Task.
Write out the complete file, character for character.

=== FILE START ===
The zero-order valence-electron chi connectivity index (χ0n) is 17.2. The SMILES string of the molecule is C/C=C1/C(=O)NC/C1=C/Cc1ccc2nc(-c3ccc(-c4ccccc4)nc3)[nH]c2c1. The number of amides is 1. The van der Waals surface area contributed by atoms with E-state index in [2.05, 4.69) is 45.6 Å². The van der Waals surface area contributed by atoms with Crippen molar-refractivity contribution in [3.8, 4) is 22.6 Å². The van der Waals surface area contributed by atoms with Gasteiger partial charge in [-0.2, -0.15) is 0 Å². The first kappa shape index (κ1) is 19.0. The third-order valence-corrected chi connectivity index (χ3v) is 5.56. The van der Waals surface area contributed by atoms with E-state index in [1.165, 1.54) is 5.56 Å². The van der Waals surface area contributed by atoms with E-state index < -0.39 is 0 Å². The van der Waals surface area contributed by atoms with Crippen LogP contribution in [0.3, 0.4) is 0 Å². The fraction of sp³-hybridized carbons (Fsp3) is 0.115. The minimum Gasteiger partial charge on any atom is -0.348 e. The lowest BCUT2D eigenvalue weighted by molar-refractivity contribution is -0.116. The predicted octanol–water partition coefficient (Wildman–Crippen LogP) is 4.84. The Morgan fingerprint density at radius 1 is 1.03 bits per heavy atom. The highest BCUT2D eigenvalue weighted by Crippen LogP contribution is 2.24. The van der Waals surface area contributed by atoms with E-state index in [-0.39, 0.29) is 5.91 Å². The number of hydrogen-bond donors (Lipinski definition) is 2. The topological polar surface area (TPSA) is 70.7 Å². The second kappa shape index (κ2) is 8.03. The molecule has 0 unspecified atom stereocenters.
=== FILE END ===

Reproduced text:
The zero-order valence-electron chi connectivity index (χ0n) is 17.2. The SMILES string of the molecule is C/C=C1/C(=O)NC/C1=C/Cc1ccc2nc(-c3ccc(-c4ccccc4)nc3)[nH]c2c1. The number of amides is 1. The van der Waals surface area contributed by atoms with E-state index in [2.05, 4.69) is 45.6 Å². The van der Waals surface area contributed by atoms with Crippen molar-refractivity contribution in [3.8, 4) is 22.6 Å². The van der Waals surface area contributed by atoms with Gasteiger partial charge in [-0.2, -0.15) is 0 Å². The first kappa shape index (κ1) is 19.0. The third-order valence-corrected chi connectivity index (χ3v) is 5.56. The van der Waals surface area contributed by atoms with E-state index in [1.165, 1.54) is 5.56 Å². The van der Waals surface area contributed by atoms with E-state index < -0.39 is 0 Å². The van der Waals surface area contributed by atoms with Crippen LogP contribution in [0.3, 0.4) is 0 Å². The fraction of sp³-hybridized carbons (Fsp3) is 0.115. The minimum Gasteiger partial charge on any atom is -0.348 e. The lowest BCUT2D eigenvalue weighted by molar-refractivity contribution is -0.116. The predicted octanol–water partition coefficient (Wildman–Crippen LogP) is 4.84. The Morgan fingerprint density at radius 1 is 1.03 bits per heavy atom. The highest BCUT2D eigenvalue weighted by Crippen LogP contribution is 2.24. The van der Waals surface area contributed by atoms with E-state index in [-0.39, 0.29) is 5.91 Å². The number of hydrogen-bond donors (Lipinski definition) is 2. The topological polar surface area (TPSA) is 70.7 Å². The second kappa shape index (κ2) is 8.03. The molecule has 0 unspecified atom stereocenters.